It's Too Hot For Words
You won’t need to get very far into this disc – about 75 seconds, I’d say – to know why the Metropolitan Jazz Octet and Dee Alexander seem made for each other. After the rarely heard verse to “Ain’t Nobody’s Business,” Jim Gailloreto’s arrangement swirls the horns together into a bebop Dixieland of collective improvisation; and yet, each one emerges with high-def clarity. So does Alexander when she re-enters; she becomes another instrument in the mix.
I think Tom Hilliard would approve.
Hilliard was the Chicago saxophonist and arranger who formed the original Metropolitan Jazz Octet in the 1950s and later taught at DePaul University, where his students included three musicians on this disc: saxophonists Gailloreto and John Kornegay, and pianist Bob Sutter. When Hilliard’s health began to fail in the early 2000s, he bequeathed his MJO charts to Gailloreto, who revived the concept to create the current band. (Call it MJO 2.0.) At first, they assembled just to play through Hilliard’s arrangements. But by the time they recorded The Road to Your Place (their 2018 debut), they had new music, written by Gailloreto, Kornegay, and trumpeter Doug Scharf – all inspired by Hilliard’s work.
The octet format is something unique: in the jazz zoography, it counts as neither fish nor fowl. Hilliard departed from some earlier bands of similar size (led by Miles Davis and Shorty Rogers) by eliminating the lower brass instruments that made those bands more “orchestral”; instead, he reveled in the translucent textures he could weave from a more traditional array of trumpet, trombone, and saxes. Bob Sutter describes it as “both a big small band and a small big band. It’s more like a ‘chamber big band.’ Tom used to rave about the octet,” which recorded just one album, recalls Sutter; when he finally got to play some of Hilliard’s charts, he understood why.
But the truest measure of artistic respect doesn’t lie in repeating previous innovations. It comes from building upon and extending those concepts, as the MJO has done here – not only in the use of updated harmonies and more sophisticated rhythms, but also in the addition of strings on several tracks, expanding the range of colors and textures at the arrangers’ disposal. Gailloreto uses these for appropriate gravitas in his masterful take on ”Strange Fruit” – which Alexander sings with appropriate drama. On the other hand, he combines the strings with gorgeous woodwind writing to craft a spring-day setting for “Things Are Looking Up” (marked by Alexander’s breezy paraphrases); meanwhile, in Kornegay’s chart for “I’m a Fool to Want You,” they provide sweet, sweet romance.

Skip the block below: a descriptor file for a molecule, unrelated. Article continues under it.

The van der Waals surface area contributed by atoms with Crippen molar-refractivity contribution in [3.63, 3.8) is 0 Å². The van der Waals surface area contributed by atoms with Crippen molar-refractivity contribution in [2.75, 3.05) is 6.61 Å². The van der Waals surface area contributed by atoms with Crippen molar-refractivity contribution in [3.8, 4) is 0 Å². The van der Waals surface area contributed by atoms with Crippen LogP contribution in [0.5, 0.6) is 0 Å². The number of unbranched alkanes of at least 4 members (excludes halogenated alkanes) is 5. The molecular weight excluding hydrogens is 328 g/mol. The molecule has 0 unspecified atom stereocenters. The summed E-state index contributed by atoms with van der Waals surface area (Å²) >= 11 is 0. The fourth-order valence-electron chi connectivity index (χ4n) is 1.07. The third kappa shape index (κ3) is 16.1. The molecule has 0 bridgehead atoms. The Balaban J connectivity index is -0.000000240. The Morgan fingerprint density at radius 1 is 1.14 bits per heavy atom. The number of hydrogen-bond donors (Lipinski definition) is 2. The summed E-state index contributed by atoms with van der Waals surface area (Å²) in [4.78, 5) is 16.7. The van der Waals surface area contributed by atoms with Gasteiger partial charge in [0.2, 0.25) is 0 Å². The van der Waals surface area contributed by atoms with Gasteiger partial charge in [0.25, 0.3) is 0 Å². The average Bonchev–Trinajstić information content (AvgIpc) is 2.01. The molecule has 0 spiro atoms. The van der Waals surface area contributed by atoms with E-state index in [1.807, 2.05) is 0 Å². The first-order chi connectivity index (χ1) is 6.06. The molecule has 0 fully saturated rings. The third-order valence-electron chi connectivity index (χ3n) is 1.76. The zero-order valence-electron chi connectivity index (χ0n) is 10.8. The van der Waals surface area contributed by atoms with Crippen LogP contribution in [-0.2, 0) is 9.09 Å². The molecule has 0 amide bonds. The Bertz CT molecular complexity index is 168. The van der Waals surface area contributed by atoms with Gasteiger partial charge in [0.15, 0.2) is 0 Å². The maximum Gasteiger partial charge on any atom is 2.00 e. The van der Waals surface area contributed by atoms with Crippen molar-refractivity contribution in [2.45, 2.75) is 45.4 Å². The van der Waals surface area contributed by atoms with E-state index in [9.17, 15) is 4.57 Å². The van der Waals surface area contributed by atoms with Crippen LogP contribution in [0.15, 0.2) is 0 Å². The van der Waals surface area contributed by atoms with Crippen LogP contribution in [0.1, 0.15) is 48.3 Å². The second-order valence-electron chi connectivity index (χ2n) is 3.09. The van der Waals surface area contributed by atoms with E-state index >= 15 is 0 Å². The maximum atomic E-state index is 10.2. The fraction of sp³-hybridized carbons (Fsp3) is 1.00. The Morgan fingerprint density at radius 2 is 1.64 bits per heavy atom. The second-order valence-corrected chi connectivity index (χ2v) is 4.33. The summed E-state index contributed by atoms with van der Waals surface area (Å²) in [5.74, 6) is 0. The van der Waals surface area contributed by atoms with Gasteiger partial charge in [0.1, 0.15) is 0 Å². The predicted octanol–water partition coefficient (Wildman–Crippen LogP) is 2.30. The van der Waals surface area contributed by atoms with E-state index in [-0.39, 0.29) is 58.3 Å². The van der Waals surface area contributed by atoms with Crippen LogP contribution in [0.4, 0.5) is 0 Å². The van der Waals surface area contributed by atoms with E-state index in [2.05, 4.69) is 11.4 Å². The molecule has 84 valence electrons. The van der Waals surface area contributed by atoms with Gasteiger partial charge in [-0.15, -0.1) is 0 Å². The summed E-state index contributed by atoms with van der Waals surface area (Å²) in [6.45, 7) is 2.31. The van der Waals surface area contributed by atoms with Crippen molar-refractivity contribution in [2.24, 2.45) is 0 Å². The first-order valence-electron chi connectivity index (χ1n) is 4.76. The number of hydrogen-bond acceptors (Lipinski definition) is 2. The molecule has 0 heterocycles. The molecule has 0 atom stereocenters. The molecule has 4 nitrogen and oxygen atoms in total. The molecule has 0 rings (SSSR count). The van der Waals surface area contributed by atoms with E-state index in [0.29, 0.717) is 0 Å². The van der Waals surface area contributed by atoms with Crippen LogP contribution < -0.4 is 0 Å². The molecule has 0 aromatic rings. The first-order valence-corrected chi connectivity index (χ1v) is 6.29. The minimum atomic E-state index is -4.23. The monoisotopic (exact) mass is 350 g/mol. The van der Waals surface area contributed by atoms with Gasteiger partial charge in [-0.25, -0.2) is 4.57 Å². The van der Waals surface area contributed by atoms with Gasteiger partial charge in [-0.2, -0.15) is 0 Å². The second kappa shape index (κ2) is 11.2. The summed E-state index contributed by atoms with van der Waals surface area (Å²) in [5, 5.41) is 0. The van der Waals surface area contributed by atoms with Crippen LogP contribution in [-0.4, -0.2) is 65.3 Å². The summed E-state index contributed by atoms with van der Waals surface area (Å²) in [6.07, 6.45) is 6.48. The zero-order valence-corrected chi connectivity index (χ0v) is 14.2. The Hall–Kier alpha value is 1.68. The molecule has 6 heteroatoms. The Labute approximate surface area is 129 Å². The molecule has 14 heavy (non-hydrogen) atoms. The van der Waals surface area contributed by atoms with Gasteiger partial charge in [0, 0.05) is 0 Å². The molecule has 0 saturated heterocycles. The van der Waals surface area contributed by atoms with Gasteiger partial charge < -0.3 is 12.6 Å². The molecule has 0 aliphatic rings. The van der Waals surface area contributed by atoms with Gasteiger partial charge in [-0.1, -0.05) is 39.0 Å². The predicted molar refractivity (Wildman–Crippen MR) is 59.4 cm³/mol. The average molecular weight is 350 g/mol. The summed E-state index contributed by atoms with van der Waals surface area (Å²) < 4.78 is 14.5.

Even without violinistic augmentation, the MJO remains potent and intoxicating, at too many junctures to fully describe here. The delightful “Twenty-Four Hours a Day” has a music-box piano intro that fits the lyric, and Alexander luxuriates in its tango-tinged bridge. “I Wished on the Moon” highlights Peter Brusen’s baritone sax in the opening chorale, and later, Russ Phillips’ dancing trombone solo. “Somebody’s On My Mind,” an obscure torcher, blooms with counterpoint; and on the title track, Gailloreto solos over a surging montuno, as Alexander’s scatting transforms a saucy trifle into a sumptuous dessert.
The decision to add Alexander – the pitch-perfect, improbably versatile Chicago vocalist, who works in settings that run from intimate trios playing the Great American Songbook to jazz orchestras presenting the Great Black Music of the AACM – came easy. Like most arrangers who encounter Alexander, Gailloreto knew immediately that he wanted to work with her. Only later did he realize that 2019 marks the 60th anniversary of Billie Holiday’s departure from the planet; that’s when he suggested they pay homage with a mix of Holiday classics and lesser-known items from her expansive repertoire. Alexander, whose work as a nationally syndicated jazz radio host has put her in touch with lots of back catalog, jumped at the chance. And when the studio sessions began, the members of the MJO quickly fell in love with their guest, an ego-free diva who relishes at the chance to place her voice in service to a larger concept.
Alexander never considered imitating the timbre or phrasing that still make Holiday so instantly recognizable. “I would be a laughingstock if I tried to sound like her,” she says. (I’m not so sure about that, since she has reliably imitated birds, trumpets, monkeys, insects, and even a didgeridoo on previous occasions). Neither do the MJO’s arrangements attempt to mimic the similarly sized septets and octets that backed Holiday’s early work. Instead, the album becomes a multi-generational time capsule: sterling musicians of the 21stcentury, building upon an octet sound crafted 60 years earlier, to revitalize songs that Holiday began recording in the 1930s.
It also serves as a springboard for the one aspect of Holiday’s work that Alexander does mimic. Sutter puts it this way: “Dee does what 90 percent of singers don’t do: instead of just singing the song, she tells a story – like Billie.” And all the while, the MJO spins evocative stories of their own: wordless but equally literate narratives to complement the human instrument invited into their midst.